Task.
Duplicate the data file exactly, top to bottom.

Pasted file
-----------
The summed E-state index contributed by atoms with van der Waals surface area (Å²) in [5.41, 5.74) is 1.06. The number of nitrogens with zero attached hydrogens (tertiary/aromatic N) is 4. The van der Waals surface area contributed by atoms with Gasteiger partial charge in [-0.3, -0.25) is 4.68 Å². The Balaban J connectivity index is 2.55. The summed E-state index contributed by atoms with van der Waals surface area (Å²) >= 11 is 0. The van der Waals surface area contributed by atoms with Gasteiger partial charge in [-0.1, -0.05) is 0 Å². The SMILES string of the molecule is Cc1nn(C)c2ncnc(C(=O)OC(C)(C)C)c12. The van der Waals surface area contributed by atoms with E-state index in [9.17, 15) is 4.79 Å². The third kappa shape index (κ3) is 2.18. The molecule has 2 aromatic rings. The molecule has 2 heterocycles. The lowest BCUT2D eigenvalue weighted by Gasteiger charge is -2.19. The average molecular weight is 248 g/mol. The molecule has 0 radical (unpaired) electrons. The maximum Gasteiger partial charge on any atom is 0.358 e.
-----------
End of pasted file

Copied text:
The summed E-state index contributed by atoms with van der Waals surface area (Å²) in [5.41, 5.74) is 1.06. The number of nitrogens with zero attached hydrogens (tertiary/aromatic N) is 4. The van der Waals surface area contributed by atoms with Gasteiger partial charge in [-0.3, -0.25) is 4.68 Å². The Balaban J connectivity index is 2.55. The summed E-state index contributed by atoms with van der Waals surface area (Å²) >= 11 is 0. The van der Waals surface area contributed by atoms with Gasteiger partial charge in [-0.1, -0.05) is 0 Å². The SMILES string of the molecule is Cc1nn(C)c2ncnc(C(=O)OC(C)(C)C)c12. The van der Waals surface area contributed by atoms with E-state index in [9.17, 15) is 4.79 Å². The third kappa shape index (κ3) is 2.18. The molecule has 2 aromatic rings. The molecule has 2 heterocycles. The lowest BCUT2D eigenvalue weighted by Gasteiger charge is -2.19. The average molecular weight is 248 g/mol. The molecule has 0 radical (unpaired) electrons. The maximum Gasteiger partial charge on any atom is 0.358 e.